‘I pray everybody respects wildlife, because if they value it, they’ll protect it.’
“When I was 3, my father and I found a turtle with a missing leg in a park near my grandmother’s house. I was horrified, and it broke my heart because I couldn’t understand how it was surviving without getting any help. As the years went by, animals always touched my soul. I feel very connected being an empath by nature. I majored in marine biology in college but didn’t take that path right away. Instead, I opened my own real estate brokerage.
With increased overpopulation and pollution, turtles are the No. 1 organism that is the most endangered on the planet.
“As I got older, I felt I wanted to pursue my passion and make a difference. In 2009, I volunteered at a rescue center in Hampton Bays. I soon saw that the turtles needed complex care other than what the waterfowl and mammals needed. Turtles heal slowly. I always dreamed of having my own facility where I can take the turtles and give them expert care. I then founded the nonprofit organization Turtle Rescue of the Hamptons in May 2012, and I’m the executive director. We average about 200 patients per year, and 95 percent of those are released and 5 percent either pass away or stay in our sanctuary for the rest of their lives because they’re non releasable, meaning they can’t naturally protect themselves in the wild. We’re here seven days a week all year long.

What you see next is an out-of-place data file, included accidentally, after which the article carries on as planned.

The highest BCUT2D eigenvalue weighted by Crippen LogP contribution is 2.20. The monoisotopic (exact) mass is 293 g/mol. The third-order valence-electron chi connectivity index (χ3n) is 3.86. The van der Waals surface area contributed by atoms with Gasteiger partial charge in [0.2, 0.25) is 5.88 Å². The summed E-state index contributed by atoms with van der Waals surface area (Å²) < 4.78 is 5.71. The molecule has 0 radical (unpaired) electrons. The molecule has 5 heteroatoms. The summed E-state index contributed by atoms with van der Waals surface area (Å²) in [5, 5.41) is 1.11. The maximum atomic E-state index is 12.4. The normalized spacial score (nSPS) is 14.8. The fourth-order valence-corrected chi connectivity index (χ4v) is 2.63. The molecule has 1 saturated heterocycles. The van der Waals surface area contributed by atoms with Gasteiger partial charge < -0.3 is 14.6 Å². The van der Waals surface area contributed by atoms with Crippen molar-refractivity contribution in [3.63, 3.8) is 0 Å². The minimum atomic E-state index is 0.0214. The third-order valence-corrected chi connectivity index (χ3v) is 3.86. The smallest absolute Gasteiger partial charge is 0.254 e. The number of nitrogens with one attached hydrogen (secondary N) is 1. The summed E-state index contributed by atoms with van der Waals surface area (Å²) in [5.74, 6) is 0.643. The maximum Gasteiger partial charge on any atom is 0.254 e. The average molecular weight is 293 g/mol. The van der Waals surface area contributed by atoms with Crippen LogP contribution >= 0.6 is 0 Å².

“We’re very happy to give them our best because I feel turtles are the underdogs of the wildlife world. When the machines come to work on Long Island for construction, turtles can’t get out of the way like most wildlife can. With increased overpopulation and pollution, turtles are the No. 1 organism that is the most endangered on the planet. We also have an assurance colony in East Hampton with males and females, and we release the babies into the wild to increase the population. I also have a 24-hour hotline to help turtles in trouble all over the United States. For me, the turtle release, when I bring them back to their home, is the most important part. It’s so emotional to see them come to our hospital in critical condition and after rehab to release them after all they went through. I pray everybody respects wildlife, because if they value it, they’ll protect it. That’s what I hope that I could leave as a legacy.”